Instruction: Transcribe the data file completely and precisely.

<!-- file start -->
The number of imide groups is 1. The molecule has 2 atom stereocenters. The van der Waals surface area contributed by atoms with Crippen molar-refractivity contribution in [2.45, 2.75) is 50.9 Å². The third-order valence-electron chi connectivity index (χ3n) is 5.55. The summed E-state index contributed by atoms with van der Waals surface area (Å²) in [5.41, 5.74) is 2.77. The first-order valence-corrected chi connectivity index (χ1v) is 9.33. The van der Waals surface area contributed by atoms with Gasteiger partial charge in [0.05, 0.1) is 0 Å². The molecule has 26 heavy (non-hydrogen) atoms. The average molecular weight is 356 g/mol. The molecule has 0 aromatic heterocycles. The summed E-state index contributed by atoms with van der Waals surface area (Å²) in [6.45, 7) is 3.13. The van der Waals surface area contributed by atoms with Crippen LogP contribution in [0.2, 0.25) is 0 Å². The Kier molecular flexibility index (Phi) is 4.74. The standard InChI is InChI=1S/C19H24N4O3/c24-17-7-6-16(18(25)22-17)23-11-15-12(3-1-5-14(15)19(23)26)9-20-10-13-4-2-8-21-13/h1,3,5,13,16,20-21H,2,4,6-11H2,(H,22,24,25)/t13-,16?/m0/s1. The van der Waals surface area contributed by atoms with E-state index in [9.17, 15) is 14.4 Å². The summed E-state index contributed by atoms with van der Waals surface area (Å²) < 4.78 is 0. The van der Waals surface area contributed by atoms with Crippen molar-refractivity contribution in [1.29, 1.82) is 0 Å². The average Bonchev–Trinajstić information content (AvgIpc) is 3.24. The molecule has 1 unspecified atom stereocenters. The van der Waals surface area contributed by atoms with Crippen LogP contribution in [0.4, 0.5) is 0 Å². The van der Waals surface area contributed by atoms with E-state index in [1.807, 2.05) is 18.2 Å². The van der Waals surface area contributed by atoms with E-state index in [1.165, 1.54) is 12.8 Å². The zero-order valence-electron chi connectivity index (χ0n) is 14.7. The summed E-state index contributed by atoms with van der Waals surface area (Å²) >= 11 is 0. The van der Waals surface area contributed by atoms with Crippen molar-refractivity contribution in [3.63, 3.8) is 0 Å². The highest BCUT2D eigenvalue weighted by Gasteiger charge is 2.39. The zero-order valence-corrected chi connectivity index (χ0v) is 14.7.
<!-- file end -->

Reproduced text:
The number of imide groups is 1. The molecule has 2 atom stereocenters. The van der Waals surface area contributed by atoms with Crippen molar-refractivity contribution in [2.45, 2.75) is 50.9 Å². The third-order valence-electron chi connectivity index (χ3n) is 5.55. The summed E-state index contributed by atoms with van der Waals surface area (Å²) in [5.41, 5.74) is 2.77. The first-order valence-corrected chi connectivity index (χ1v) is 9.33. The van der Waals surface area contributed by atoms with Gasteiger partial charge in [0.05, 0.1) is 0 Å². The molecule has 26 heavy (non-hydrogen) atoms. The average molecular weight is 356 g/mol. The molecule has 0 aromatic heterocycles. The summed E-state index contributed by atoms with van der Waals surface area (Å²) in [6.45, 7) is 3.13. The van der Waals surface area contributed by atoms with Crippen LogP contribution in [0.2, 0.25) is 0 Å². The Kier molecular flexibility index (Phi) is 4.74. The standard InChI is InChI=1S/C19H24N4O3/c24-17-7-6-16(18(25)22-17)23-11-15-12(3-1-5-14(15)19(23)26)9-20-10-13-4-2-8-21-13/h1,3,5,13,16,20-21H,2,4,6-11H2,(H,22,24,25)/t13-,16?/m0/s1. The van der Waals surface area contributed by atoms with E-state index in [9.17, 15) is 14.4 Å². The summed E-state index contributed by atoms with van der Waals surface area (Å²) < 4.78 is 0. The van der Waals surface area contributed by atoms with Crippen molar-refractivity contribution in [1.29, 1.82) is 0 Å². The average Bonchev–Trinajstić information content (AvgIpc) is 3.24. The molecule has 1 unspecified atom stereocenters. The van der Waals surface area contributed by atoms with Crippen LogP contribution in [0.4, 0.5) is 0 Å². The van der Waals surface area contributed by atoms with E-state index in [1.807, 2.05) is 18.2 Å². The van der Waals surface area contributed by atoms with E-state index in [1.165, 1.54) is 12.8 Å². The zero-order valence-electron chi connectivity index (χ0n) is 14.7. The summed E-state index contributed by atoms with van der Waals surface area (Å²) >= 11 is 0. The van der Waals surface area contributed by atoms with Crippen molar-refractivity contribution in [3.63, 3.8) is 0 Å². The highest BCUT2D eigenvalue weighted by Gasteiger charge is 2.39. The zero-order valence-corrected chi connectivity index (χ0v) is 14.7.